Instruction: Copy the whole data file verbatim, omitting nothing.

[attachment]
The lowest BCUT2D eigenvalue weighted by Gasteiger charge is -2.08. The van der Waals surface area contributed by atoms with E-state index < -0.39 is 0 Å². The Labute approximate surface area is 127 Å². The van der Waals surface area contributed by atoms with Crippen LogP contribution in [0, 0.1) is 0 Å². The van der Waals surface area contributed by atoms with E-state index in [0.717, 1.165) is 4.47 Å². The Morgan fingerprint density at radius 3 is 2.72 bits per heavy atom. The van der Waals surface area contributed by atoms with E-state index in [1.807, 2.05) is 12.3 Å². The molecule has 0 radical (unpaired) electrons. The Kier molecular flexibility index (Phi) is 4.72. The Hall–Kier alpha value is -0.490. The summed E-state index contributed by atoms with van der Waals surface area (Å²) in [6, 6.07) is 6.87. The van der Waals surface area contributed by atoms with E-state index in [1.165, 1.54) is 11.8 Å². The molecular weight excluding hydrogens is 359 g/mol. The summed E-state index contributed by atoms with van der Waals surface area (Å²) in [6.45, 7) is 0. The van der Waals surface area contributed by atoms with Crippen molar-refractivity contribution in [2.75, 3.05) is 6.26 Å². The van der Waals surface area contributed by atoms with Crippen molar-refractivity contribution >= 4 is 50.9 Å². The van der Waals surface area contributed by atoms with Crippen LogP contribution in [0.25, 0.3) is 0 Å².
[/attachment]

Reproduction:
The lowest BCUT2D eigenvalue weighted by Gasteiger charge is -2.08. The van der Waals surface area contributed by atoms with E-state index < -0.39 is 0 Å². The Labute approximate surface area is 127 Å². The van der Waals surface area contributed by atoms with Crippen LogP contribution in [0, 0.1) is 0 Å². The van der Waals surface area contributed by atoms with E-state index in [0.717, 1.165) is 4.47 Å². The Morgan fingerprint density at radius 3 is 2.72 bits per heavy atom. The van der Waals surface area contributed by atoms with E-state index in [1.807, 2.05) is 12.3 Å². The molecule has 0 radical (unpaired) electrons. The Kier molecular flexibility index (Phi) is 4.72. The Hall–Kier alpha value is -0.490. The summed E-state index contributed by atoms with van der Waals surface area (Å²) in [6, 6.07) is 6.87. The van der Waals surface area contributed by atoms with E-state index in [1.165, 1.54) is 11.8 Å². The molecular weight excluding hydrogens is 359 g/mol. The summed E-state index contributed by atoms with van der Waals surface area (Å²) in [6.45, 7) is 0. The van der Waals surface area contributed by atoms with Crippen molar-refractivity contribution in [2.75, 3.05) is 6.26 Å². The van der Waals surface area contributed by atoms with Crippen molar-refractivity contribution >= 4 is 50.9 Å². The van der Waals surface area contributed by atoms with Crippen LogP contribution in [0.25, 0.3) is 0 Å².